When you think of pumpkins, you normally think of a hollowed-out gourd with some candles in the center and triangles for eyes. Well, these two illuminated beauties might help redefine your idea of carved out pumpkins!
The last of my three installments of this pumpkin feature ever that I did for Parents magazine, these two pumpkins might make you laugh a little.
(Above) To make these ’80s-inspired jack-o’-lanterns, start with hollowed-out pumpkins and Lite-Brite pegs. Trace out your design with washable marker, then poke the outline with the piercing tool that comes with a pumpkin-carving set (a thin screwdriver also works). Wipe off the marker residue with a damp paper towel, push pegs into the holes, and place a few battery-operated candles inside to make it glow.
Delight the troves of trick-or-treating princesses with a pumpkin carved to look like Cinderella’s carriage. Start with a large white pumpkin and scoop out the insides. Carve windows and a door and decorate with stick-on gemstones and glittery paint (Martha Stewart Crafts Multi-Surface Glitter Acrylic Craft Paint, $3) on the stem. For wheels, spear four tiny white pumpkins onto skewers and rest carriage on the skewer axles. Toy horses lead the carriage and a princess doll sits inside.
October 6, 2017
Animals, Decor, DIY Home, Easter, Everyday Crafts, Grown-Up, Jewelry and Fashion, Kids Rooms, Older Elementary, Styling, Tween to Teen, Wood
Oh I can make that! Have you ever uttered those words before? And do you find yourself saying it, but never actually crafting the object you claim you can totally make? This is literally my life story.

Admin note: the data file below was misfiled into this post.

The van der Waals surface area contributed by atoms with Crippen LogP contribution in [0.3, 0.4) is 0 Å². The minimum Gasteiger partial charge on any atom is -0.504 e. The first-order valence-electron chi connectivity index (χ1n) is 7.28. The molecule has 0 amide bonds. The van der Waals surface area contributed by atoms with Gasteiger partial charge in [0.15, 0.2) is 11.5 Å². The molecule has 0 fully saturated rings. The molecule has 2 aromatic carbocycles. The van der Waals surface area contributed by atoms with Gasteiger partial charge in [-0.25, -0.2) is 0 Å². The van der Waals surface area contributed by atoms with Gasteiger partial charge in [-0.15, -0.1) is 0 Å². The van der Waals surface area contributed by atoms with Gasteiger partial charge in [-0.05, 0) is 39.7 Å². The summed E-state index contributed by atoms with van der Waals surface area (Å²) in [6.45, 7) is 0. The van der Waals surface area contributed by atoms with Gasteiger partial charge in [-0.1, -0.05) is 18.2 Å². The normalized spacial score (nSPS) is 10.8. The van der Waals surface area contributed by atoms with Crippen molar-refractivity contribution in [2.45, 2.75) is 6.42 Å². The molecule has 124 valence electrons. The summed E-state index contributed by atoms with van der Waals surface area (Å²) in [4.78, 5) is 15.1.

So, when my daughter saw this precious cat trinket dish at Anthropologie, I said, let’s make it! And this time (back pat) I actually did…but with my own Project Kid spin.
Here’s what you need:
- Round 4-inch diameter box
- 4 golf tees
- Tacky glue or hot-glue gun
- Felt, black and one other color
- 2 wood buttons
- Black marker
- Thin wire
- Glue four golf tees to the bottom of the round box. Let dry.
- Print out templates. Trace tail shape twice on felt and the eye/ear shape once. Cut felt pieces out.
- Cut out 2 small black felt triangles and glue onto the ears.
- Color wood button black and glue to cat’s face. Glue cat’s face to round box and draw nose and mouth onto the wood, between the eyes.
- Cut a piece of wire, about the length of the tail shape. Glue the wire in between the two pieces of tail felt. Glue the tail to the back of the box.
October 4, 2017
Decor, DIY Home, Early Elementary, Everyday Crafts, Fall, Grown-Up, Holidays, Nature, Parties, Thanksgiving, Upcycled, Yarn & Fabric
When Parents magazine asked us to do a story on nature crafts we jumped at the opportunity. Repurposing items from outside is one of our favorite ways to upcycle! After scouring the park for supplies, we stocked the studio full of sticks, stones, pinecones, and leaves and got to work.
With a coat of paint and a felt face, a pinecone becomes a happy hedgehog, above. Craft the cone from a circle of felt, then add a pom pom for the nose and two beads for eyes. We were inspired by the pinecones’ natural “personalities” when choosing colors and face shapes.
For a cheery bouquet that won’t wilt, wrap branches in brightly colored craft bin scraps. Start with bands of paint and then add yarn, ribbon, and pom poms. If you’re like us, this is the perfect way to use up all the pieces you haven’t had the heart to toss.